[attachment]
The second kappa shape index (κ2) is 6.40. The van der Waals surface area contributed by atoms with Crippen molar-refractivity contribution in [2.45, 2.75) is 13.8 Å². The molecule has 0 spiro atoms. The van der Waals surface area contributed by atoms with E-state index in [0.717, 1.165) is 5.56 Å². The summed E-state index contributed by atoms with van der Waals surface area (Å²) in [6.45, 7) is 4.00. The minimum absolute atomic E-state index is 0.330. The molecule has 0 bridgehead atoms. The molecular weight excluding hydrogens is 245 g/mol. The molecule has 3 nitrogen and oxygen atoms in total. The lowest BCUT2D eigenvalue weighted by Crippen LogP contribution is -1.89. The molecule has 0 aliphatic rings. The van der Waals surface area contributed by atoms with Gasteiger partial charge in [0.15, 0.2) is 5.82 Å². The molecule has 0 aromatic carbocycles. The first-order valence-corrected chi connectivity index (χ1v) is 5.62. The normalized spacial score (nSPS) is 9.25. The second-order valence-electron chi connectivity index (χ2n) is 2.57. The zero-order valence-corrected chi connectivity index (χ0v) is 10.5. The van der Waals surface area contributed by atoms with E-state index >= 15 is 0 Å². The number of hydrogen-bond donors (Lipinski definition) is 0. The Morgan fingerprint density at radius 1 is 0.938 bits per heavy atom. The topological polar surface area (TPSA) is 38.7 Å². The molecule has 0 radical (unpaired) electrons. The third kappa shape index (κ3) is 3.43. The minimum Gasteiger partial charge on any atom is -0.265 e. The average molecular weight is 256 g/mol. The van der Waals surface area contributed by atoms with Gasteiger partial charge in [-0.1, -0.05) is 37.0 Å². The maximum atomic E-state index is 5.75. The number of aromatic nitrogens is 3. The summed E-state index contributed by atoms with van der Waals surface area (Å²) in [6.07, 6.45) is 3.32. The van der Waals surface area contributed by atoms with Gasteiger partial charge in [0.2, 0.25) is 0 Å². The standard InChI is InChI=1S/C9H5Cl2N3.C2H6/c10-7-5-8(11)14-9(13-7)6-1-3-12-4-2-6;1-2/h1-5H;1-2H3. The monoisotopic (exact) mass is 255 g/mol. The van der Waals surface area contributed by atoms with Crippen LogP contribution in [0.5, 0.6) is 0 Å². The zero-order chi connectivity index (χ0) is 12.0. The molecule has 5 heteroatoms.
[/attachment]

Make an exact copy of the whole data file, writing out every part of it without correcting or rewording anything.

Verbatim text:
The second kappa shape index (κ2) is 6.40. The van der Waals surface area contributed by atoms with Crippen molar-refractivity contribution in [2.45, 2.75) is 13.8 Å². The molecule has 0 spiro atoms. The van der Waals surface area contributed by atoms with E-state index in [0.717, 1.165) is 5.56 Å². The summed E-state index contributed by atoms with van der Waals surface area (Å²) in [6.45, 7) is 4.00. The minimum absolute atomic E-state index is 0.330. The molecule has 0 bridgehead atoms. The molecular weight excluding hydrogens is 245 g/mol. The molecule has 3 nitrogen and oxygen atoms in total. The lowest BCUT2D eigenvalue weighted by Crippen LogP contribution is -1.89. The molecule has 0 aliphatic rings. The van der Waals surface area contributed by atoms with Gasteiger partial charge in [0.15, 0.2) is 5.82 Å². The molecule has 0 aromatic carbocycles. The first-order valence-corrected chi connectivity index (χ1v) is 5.62. The normalized spacial score (nSPS) is 9.25. The second-order valence-electron chi connectivity index (χ2n) is 2.57. The zero-order valence-corrected chi connectivity index (χ0v) is 10.5. The van der Waals surface area contributed by atoms with E-state index >= 15 is 0 Å². The number of hydrogen-bond donors (Lipinski definition) is 0. The Morgan fingerprint density at radius 1 is 0.938 bits per heavy atom. The topological polar surface area (TPSA) is 38.7 Å². The molecule has 0 radical (unpaired) electrons. The third kappa shape index (κ3) is 3.43. The minimum Gasteiger partial charge on any atom is -0.265 e. The average molecular weight is 256 g/mol. The van der Waals surface area contributed by atoms with Gasteiger partial charge in [-0.1, -0.05) is 37.0 Å². The maximum atomic E-state index is 5.75. The number of aromatic nitrogens is 3. The summed E-state index contributed by atoms with van der Waals surface area (Å²) in [6.07, 6.45) is 3.32. The van der Waals surface area contributed by atoms with Gasteiger partial charge in [0.2, 0.25) is 0 Å². The standard InChI is InChI=1S/C9H5Cl2N3.C2H6/c10-7-5-8(11)14-9(13-7)6-1-3-12-4-2-6;1-2/h1-5H;1-2H3. The monoisotopic (exact) mass is 255 g/mol. The van der Waals surface area contributed by atoms with Crippen LogP contribution in [0.5, 0.6) is 0 Å². The zero-order chi connectivity index (χ0) is 12.0. The molecule has 5 heteroatoms.